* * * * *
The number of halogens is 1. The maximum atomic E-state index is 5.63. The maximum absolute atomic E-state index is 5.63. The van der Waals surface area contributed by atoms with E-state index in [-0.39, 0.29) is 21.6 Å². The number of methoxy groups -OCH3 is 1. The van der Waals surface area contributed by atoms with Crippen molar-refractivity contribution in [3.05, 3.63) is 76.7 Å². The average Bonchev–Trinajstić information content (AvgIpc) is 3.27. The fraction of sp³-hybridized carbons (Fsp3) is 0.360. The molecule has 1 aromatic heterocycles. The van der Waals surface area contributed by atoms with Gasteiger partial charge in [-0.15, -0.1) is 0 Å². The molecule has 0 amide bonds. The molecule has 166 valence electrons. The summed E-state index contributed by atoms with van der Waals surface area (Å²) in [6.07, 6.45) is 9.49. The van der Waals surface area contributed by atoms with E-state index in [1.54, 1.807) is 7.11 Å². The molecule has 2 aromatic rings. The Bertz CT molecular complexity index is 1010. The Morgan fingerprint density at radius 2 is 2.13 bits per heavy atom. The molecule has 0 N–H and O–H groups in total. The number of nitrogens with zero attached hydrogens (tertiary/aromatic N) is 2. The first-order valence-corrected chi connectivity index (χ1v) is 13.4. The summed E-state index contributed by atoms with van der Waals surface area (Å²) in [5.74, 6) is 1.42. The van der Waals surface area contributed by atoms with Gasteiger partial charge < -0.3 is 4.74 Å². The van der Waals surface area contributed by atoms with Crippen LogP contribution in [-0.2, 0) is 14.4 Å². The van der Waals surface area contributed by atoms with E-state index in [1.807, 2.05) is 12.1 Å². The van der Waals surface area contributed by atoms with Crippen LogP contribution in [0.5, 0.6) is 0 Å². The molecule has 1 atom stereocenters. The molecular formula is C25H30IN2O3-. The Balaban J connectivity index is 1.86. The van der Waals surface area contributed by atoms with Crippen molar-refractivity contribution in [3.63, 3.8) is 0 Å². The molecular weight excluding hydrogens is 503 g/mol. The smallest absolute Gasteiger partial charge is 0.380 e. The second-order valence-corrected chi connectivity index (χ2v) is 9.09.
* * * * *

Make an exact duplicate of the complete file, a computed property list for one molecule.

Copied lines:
The number of halogens is 1. The maximum atomic E-state index is 5.63. The maximum absolute atomic E-state index is 5.63. The van der Waals surface area contributed by atoms with E-state index in [-0.39, 0.29) is 21.6 Å². The number of methoxy groups -OCH3 is 1. The van der Waals surface area contributed by atoms with Crippen molar-refractivity contribution in [3.05, 3.63) is 76.7 Å². The average Bonchev–Trinajstić information content (AvgIpc) is 3.27. The fraction of sp³-hybridized carbons (Fsp3) is 0.360. The molecule has 1 aromatic heterocycles. The van der Waals surface area contributed by atoms with Gasteiger partial charge in [-0.15, -0.1) is 0 Å². The molecule has 0 amide bonds. The molecule has 166 valence electrons. The summed E-state index contributed by atoms with van der Waals surface area (Å²) in [6.07, 6.45) is 9.49. The van der Waals surface area contributed by atoms with E-state index in [1.54, 1.807) is 7.11 Å². The molecule has 2 aromatic rings. The Bertz CT molecular complexity index is 1010. The Morgan fingerprint density at radius 2 is 2.13 bits per heavy atom. The molecule has 0 N–H and O–H groups in total. The number of nitrogens with zero attached hydrogens (tertiary/aromatic N) is 2. The first-order valence-corrected chi connectivity index (χ1v) is 13.4. The summed E-state index contributed by atoms with van der Waals surface area (Å²) in [5.74, 6) is 1.42. The van der Waals surface area contributed by atoms with Gasteiger partial charge < -0.3 is 4.74 Å². The van der Waals surface area contributed by atoms with Crippen LogP contribution in [-0.2, 0) is 14.4 Å². The van der Waals surface area contributed by atoms with E-state index in [1.807, 2.05) is 12.1 Å². The van der Waals surface area contributed by atoms with Crippen LogP contribution in [0.5, 0.6) is 0 Å². The molecule has 1 atom stereocenters. The molecular formula is C25H30IN2O3-. The Balaban J connectivity index is 1.86. The van der Waals surface area contributed by atoms with Crippen molar-refractivity contribution in [3.63, 3.8) is 0 Å². The molecular weight excluding hydrogens is 503 g/mol. The smallest absolute Gasteiger partial charge is 0.380 e. The second-order valence-corrected chi connectivity index (χ2v) is 9.09.